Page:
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• • • Being a journal by artist and designer John Coulthart, cataloguing interests, obsessions and passing enthusiasms.


 

Devils debris

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The Devils (1971).

There is only one English feature director whose work is in the first rank. Michael Powell is the only director to make a clear political analysis in his films, his work is unequalled. The Life and Death of Colonel Blimp is the finest English feature, and A Canterbury Tale and A Matter of Life and Death are not far behind. When he made these films he was heavily criticized for his treatment of serious themes. Blimp was banned by Churchill and remained in a savaged version for nearly forty years, a plea for tolerance and regard for the enemy as human made at the height of the war there is no more courageous English film. It is a tragedy he has made so few films in the last twenty years, none in the last ten, and a lasting condemnation of all those who make films. He was a major casualty of the spurious social realism of the sixties, whose practitioners have grown fat and invaded the media with their well-scrubbed minds.

Thus Derek Jarman writing in 1980. Ian Christie quoted Jarman’s sentiments in Arrows of Desire: the films of Michael Powell and Emeric Pressburger (1985), pointing to the shared attitudes of the two directors, especially their outsider stance. There were other correspondences: both maintained an abiding interest in the artistic scope of cinema; both were marginalised by the British film world during their lives then lauded after their deaths. Michael Powell for years attempted to produce a film of The Tempest; Derek Jarman, of course, succeeded.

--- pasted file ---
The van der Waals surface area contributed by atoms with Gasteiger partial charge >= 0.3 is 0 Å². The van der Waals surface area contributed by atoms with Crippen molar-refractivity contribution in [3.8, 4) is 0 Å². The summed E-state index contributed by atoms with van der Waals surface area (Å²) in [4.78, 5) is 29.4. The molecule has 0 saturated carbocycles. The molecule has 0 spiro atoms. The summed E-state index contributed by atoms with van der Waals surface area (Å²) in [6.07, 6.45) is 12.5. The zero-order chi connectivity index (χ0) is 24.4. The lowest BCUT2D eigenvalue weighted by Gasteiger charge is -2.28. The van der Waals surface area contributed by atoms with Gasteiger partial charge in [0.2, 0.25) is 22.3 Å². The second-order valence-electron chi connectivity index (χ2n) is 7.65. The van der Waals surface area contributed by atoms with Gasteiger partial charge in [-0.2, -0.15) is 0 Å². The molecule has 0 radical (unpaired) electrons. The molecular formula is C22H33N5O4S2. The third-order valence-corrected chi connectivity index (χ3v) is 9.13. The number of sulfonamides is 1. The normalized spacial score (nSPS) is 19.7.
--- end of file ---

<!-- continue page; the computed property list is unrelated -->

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Return to the Edge of the World (1978).

Then there’s this odd coincidence from Return to the Edge of the World, a short documentary made in 1978 in which Powell and actor John Laurie returned to the Scottish island of Foula where they’d made Powell’s first feature film, The Edge of the World in 1937. The film opens with shots of Pinewood studios and the very first things we see are this pair of abandoned statues which anyone who’s seen Ken Russell’s The Devils will recognise from an early scene. Derek Jarman was the production designer on The Devils so these would have been created according to his instruction. I only noticed this recently when watching Return to the Edge of the World again as it’s now an extra on the BFI DVD of Edge of the World. No need to dwell on the inadvertent symbolism of abandoned statues and languishing careers.

Powell and Pressburger’s marvellous The Life and Death of Colonel Blimp was reissued recently. John Patterson discussing its writer and director tells us why the most English of movies often benefit from an outsider’s perspective.

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Previously on { feuilleton }
Rex Ingram’s The Magician
The Devils on DVD
Derek Jarman’s music videos
Derek Jarman’s Neutron
Mister Jarman, Mister Moore and Doctor Dee
Powell’s Bluebeard
The Tale of Giulietta
The Tempest illustrated
In the Shadow of the Sun by Derek Jarman
The Angelic Conversation
The life and work of Derek Jarman

 


 

Posted in {books}, {design}, {film}.

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4 comments or trackbacks

  1. #1 posted by Gabriel McCann

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    Alliteration
    Your post title made me think Satan’s Spawn. :-)

  2. #2 posted by Gabriel McCann

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    PS the best films about the USA are usually done by foreign directors eg. Paris, Texas.

  3. #3 posted by michelangelo

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    I am not sure that Paris Texas is one of “the best films about the USA”. It is very much a Euro fantasy of the US.

  4. #4 posted by drew

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    Jarman and Powell! Thank you!

 


 

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